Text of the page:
The staff member asked her, “What do you look forward to seeing when your surgery is completed?”
“Anything,” she replied.
Her life was about to change. She was blind in that moment but fortunately, LVPEI would restore her vision in a matter of hours through cataract surgery, absolutely free of charge. Even her medications and post-op treatment and check-ups were free as well.
SOLO Eyewear is privileged to support such a great organization. Through LVPEI, we were able to fund 25 cataract surgeries for people in need.
Our next stop will be Aravind Eye Care System in Pondicherry where will be able to fund 67 additional cataract surgeries.
We owe every bit of this journey to you. Thank you for supporting us!
"Our trip in India has continued to impact us in ways we never imagined possible.
We went to the village of Turugudi to explore L.V. Prasad Eye Institute’s rural program. LVPEI is able to operate efficiently in rural areas through their primary and secondary care centers. The primary care centers are generally staffed by one vision technician who has been trained by LVPEI and can assess eye health and prescribe eyeglasses for those in need. 50 percent of their patients are provided with glasses free of charge. Should anyone with a more serious eye condition visit the primary care center, he/she would be referred to a secondary center to see an ophthalmologist. It’s incredible.
Our first stop of the trip was to a primary care center. We entered the doorway and watched as the vision technician administered a vision test to an older man. While helping him, a young girl and her father walked in to pick up her new eyeglasses, which were provided to her absolutely free of charge. In a matter of just 10 minutes, we were able to see the value this small 8’ by 8’ primary care center provides for the people of this community. Children are able to see the chalkboards in their classrooms, adults are able to work more productively, all because LVPEI provides them with access to eye care and prescription eyeglasses.
After visiting the primary care center we set out to visit a government school. We passed a large field with a rectangular building near the outer edge of the property. There was dirt all around. In the middle of the land amongst the trees were about 60 children. Suddenly our car turned and I realized we had arrived at the school. It was exam time and the students were sitting quietly in the dirt completing their tests.
We got out of the van and went into the “Staff” room to converse with the teachers. We learned about LVPEI’s efforts to screen the children’s vision. We learned that nearly all of these children had never had their vision tested before and a substantial percentage would likely need prescription eyeglasses.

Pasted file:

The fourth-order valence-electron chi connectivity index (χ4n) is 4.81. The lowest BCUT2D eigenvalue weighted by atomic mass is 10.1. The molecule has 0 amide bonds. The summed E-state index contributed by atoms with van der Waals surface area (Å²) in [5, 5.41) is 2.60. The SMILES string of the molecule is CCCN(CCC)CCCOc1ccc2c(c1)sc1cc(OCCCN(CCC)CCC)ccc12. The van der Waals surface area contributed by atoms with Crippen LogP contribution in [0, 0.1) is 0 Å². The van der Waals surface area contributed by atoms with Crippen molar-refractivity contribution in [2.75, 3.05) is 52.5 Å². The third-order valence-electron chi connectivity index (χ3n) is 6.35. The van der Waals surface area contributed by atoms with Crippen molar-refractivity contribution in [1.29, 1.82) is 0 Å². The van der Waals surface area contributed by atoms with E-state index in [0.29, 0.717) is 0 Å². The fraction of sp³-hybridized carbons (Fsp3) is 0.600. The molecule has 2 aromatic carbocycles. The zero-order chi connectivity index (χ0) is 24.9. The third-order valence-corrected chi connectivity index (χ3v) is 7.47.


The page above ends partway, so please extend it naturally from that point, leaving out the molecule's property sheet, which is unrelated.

When we went into the classroom, all the children were quietly seated on the floor. There were absolutely no desks. One of the vision technicians demonstrated a vision test in front of the class. Jachin, our LVPEI guide, told the children about the importance of vision, eye care and eating foods rich in beta-carotene and vitamin A. He then introduced us, and told the children about SOLO Eyewear. He told them that we were there to help them see. Goosebumps.
In less than one year, SOLO went from being just an idea to actually making a difference in the world. We are in awe of this whole experience and are tremendously grateful for being able to experience this."
More updates to come!
-The SOLO team
"The past few days in India have been an incredible journey for SOLO. A few days ago, we had the chance to experience village life first hand. We visited a small village called Dintimeraka. Most of the people live in straw and dirt houses. Life there is so simple; they have so little, and yet at the drop of a hat they would give you the shirts off their backs. In the short time we were there, we felt like close family. They catered to us--cut fresh coconuts and gave us the milk to drink, cooked a feast and never let our plates empty, and upon leaving, they loaded up our car with fruit and snacks to eat. It is truly indescribable to see how they live, and to feel the amount of love they want to share with you.
Yesterday we toured L.V. Prasad Eye Institute in Hyderabad India, one of our partner organizations. We were beyond impressed with this world-class institution. It was clear why people travel to this institution to receive eye care. The walls were adorned with artwork from supportive artists, the gardens were lush and well-maintained, the staff walked around with smiles on their faces, and about 500+ patients were coming and going while others waited. In the 6 hours we spent there today, we watched an informational video, met the leaders of the various departments, toured all of the facilities, listened to a presentation prepared for us (which made us feel incredibly special), toured their School of Optometry and asked dozens of questions. It was truly amazing! The quality of care, the state of art technology, the wide array of programs and the overall ambiance--we definitely picked a gem of an organization with whom to partner!
Soon we will be traveling to their rural primary and secondary care centers. We can’t wait! Stay tuned for more information."
We’re so pumped to be featured on MSNBC! Lauren Steussy wrote an article, SOLO Eyewear: SDSU Grads Provide Glasses for Needy, where she discusses the history of SOLO from ideation to current day. We feel so blessed to get this exposure and to be able to help others through our Vision to Give. Be sure to check out the article!